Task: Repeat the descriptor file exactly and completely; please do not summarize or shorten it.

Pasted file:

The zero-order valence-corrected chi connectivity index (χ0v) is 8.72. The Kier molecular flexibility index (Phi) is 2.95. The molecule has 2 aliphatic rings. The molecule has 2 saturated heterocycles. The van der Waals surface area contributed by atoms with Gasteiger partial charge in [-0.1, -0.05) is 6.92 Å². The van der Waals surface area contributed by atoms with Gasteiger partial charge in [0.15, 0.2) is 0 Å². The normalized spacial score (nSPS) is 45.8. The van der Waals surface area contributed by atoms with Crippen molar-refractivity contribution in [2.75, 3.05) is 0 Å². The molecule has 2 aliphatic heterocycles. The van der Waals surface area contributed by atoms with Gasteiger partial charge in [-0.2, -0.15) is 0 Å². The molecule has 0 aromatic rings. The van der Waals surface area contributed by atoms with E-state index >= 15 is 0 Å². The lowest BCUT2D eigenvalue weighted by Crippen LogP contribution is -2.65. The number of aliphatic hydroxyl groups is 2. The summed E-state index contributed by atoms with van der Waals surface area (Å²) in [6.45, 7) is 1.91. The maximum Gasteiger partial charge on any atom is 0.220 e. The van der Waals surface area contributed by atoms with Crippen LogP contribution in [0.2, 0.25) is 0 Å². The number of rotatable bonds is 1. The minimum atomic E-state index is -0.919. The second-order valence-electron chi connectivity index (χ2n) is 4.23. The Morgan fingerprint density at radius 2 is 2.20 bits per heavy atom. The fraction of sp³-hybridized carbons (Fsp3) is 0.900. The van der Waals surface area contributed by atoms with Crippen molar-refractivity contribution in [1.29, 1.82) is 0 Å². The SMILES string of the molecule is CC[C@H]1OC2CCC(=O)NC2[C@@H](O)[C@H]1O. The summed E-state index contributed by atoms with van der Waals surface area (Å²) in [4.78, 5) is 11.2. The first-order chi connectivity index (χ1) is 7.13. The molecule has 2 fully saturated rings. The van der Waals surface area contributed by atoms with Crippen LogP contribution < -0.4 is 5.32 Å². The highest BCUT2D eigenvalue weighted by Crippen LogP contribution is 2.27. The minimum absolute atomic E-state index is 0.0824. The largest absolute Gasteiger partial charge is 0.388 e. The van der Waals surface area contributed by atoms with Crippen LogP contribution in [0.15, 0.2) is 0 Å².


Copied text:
The zero-order valence-corrected chi connectivity index (χ0v) is 8.72. The Kier molecular flexibility index (Phi) is 2.95. The molecule has 2 aliphatic rings. The molecule has 2 saturated heterocycles. The van der Waals surface area contributed by atoms with Gasteiger partial charge in [-0.1, -0.05) is 6.92 Å². The van der Waals surface area contributed by atoms with Gasteiger partial charge in [0.15, 0.2) is 0 Å². The normalized spacial score (nSPS) is 45.8. The van der Waals surface area contributed by atoms with Crippen molar-refractivity contribution in [2.75, 3.05) is 0 Å². The molecule has 2 aliphatic heterocycles. The van der Waals surface area contributed by atoms with Gasteiger partial charge in [-0.2, -0.15) is 0 Å². The molecule has 0 aromatic rings. The van der Waals surface area contributed by atoms with E-state index >= 15 is 0 Å². The lowest BCUT2D eigenvalue weighted by Crippen LogP contribution is -2.65. The number of aliphatic hydroxyl groups is 2. The summed E-state index contributed by atoms with van der Waals surface area (Å²) in [6.45, 7) is 1.91. The maximum Gasteiger partial charge on any atom is 0.220 e. The van der Waals surface area contributed by atoms with Crippen LogP contribution in [0.2, 0.25) is 0 Å². The number of rotatable bonds is 1. The minimum atomic E-state index is -0.919. The second-order valence-electron chi connectivity index (χ2n) is 4.23. The Morgan fingerprint density at radius 2 is 2.20 bits per heavy atom. The fraction of sp³-hybridized carbons (Fsp3) is 0.900. The van der Waals surface area contributed by atoms with Crippen molar-refractivity contribution in [1.29, 1.82) is 0 Å². The SMILES string of the molecule is CC[C@H]1OC2CCC(=O)NC2[C@@H](O)[C@H]1O. The summed E-state index contributed by atoms with van der Waals surface area (Å²) in [4.78, 5) is 11.2. The first-order chi connectivity index (χ1) is 7.13. The molecule has 2 fully saturated rings. The van der Waals surface area contributed by atoms with Crippen LogP contribution < -0.4 is 5.32 Å². The highest BCUT2D eigenvalue weighted by Crippen LogP contribution is 2.27. The minimum absolute atomic E-state index is 0.0824. The largest absolute Gasteiger partial charge is 0.388 e. The van der Waals surface area contributed by atoms with Crippen LogP contribution in [0.15, 0.2) is 0 Å².